Thursday, June 9, 2011

Plants That Endure

1903 photo of The Great Vine courtesy of English Heritage National Monuments Record

When I buy a new plant from the nursery, I always wonder what might be in store for it in the future; will I do something stupid that shortens its lifespan or, perhaps, will it be enveloped and displaced by native plants once this garden is given back to Mother Nature?  Plants that endure through the ages are rare and when they last for centuries, they are celebrated.

Lancelot 'Capability' Brown
One such celebrated plant is The Great Vine, at Hampton Court Palace Gardens.  This 'Black Hombourg' grape was planted by the famous Lancelot 'Capability' Brown  in 1768 when he was surveyor to King George III, and it continues to produce an annual crop.  Brown began his professional career as the head gardener to Lord Cobham (1669-1749) at Stowe, in Buckinghamshire, and eventually became the most famous landscape designer of the eighteenth century.

photo courtesy of Hampton
Court Palace Gardens

The Great Vine was originally planted with its roots outside, but with its branches trained inside a glass house.  The girth of the trunk has continued to expand over the years; at the beginning of the nineteenth century, it measured about a foot in diameter and by the end of the century measured about four feet.  Today, the girth of the trunk measures a whopping 12 feet around the base.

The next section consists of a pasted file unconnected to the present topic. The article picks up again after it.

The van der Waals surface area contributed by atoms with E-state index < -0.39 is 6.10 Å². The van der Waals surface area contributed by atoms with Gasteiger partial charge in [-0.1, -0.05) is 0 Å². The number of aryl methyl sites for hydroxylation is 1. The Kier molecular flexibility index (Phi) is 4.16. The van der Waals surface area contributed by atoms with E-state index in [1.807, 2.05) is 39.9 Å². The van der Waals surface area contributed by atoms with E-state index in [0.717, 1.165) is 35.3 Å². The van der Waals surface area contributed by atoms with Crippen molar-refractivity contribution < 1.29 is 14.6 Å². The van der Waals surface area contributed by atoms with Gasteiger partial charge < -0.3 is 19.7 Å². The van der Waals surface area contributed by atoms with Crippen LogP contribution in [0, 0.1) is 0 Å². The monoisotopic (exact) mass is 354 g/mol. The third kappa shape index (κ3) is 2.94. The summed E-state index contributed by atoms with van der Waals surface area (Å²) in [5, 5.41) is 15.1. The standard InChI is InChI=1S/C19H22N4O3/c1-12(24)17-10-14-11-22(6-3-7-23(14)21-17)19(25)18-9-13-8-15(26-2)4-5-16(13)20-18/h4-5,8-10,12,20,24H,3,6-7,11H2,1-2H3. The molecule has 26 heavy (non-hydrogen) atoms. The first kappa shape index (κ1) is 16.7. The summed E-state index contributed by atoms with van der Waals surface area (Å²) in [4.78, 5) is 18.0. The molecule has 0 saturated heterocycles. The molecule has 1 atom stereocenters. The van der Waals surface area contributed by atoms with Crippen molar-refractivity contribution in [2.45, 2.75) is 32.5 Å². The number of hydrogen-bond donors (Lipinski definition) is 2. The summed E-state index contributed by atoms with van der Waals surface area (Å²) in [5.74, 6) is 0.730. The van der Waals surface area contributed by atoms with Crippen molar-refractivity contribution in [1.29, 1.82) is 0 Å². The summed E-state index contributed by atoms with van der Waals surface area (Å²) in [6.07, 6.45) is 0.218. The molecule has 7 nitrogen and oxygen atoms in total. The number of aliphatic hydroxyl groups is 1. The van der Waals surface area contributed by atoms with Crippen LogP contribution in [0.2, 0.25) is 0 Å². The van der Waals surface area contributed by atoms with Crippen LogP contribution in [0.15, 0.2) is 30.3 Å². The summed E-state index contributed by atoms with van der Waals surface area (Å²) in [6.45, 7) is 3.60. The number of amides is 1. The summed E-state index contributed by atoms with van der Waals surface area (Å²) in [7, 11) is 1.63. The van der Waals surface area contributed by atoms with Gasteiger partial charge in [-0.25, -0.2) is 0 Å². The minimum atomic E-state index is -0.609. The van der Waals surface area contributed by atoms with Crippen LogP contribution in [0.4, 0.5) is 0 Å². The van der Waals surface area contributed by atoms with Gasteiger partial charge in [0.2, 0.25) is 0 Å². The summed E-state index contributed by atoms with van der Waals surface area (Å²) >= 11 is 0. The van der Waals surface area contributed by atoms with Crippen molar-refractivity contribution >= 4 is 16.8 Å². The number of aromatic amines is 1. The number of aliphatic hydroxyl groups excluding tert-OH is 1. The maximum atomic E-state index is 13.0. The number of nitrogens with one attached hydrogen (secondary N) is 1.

The vine was first shown to the public in the 1840's when Queen Victoria opened the Palace Gardens to the public.  Today's yield from the vine averages about 600 pounds of black, sweet grapes that can be purchased by visitors to the garden in late summer and early autumn.

photo courtesy Royal Botanic Gardens, Kew

Another celebrated plant is the Ginkgo biloba (Maidenhair tree) which was planted at The Royal Botanic Gardens at Kew by a largely forgotten gardener, James Gordon (1708-80), around 1762. Gordon, a Scot, began his career as a head gardener to Lord Petre at Thorndon Hall, in Essex, and later established a very successful nursery in London.  He is credited with introducing the Ginkgo biloba to Britain, around 1754 and the specimen he gave to Kew is now listed among the 50 "Great British Trees."  Ginkgo bilobas represent a connection to our past that goes back well beyond the 1700's when Gordon brought the tree to Britain. Ginkgos are the only surviving members of a group of plants that co-existed with the dinosaurs, 180-200 million years ago and have only survived extinction through cultivation.

Although this little dwarf Ginkgo biloba that I planted last year will never get more than about four feet tall, I wish it a long and celebrated life!

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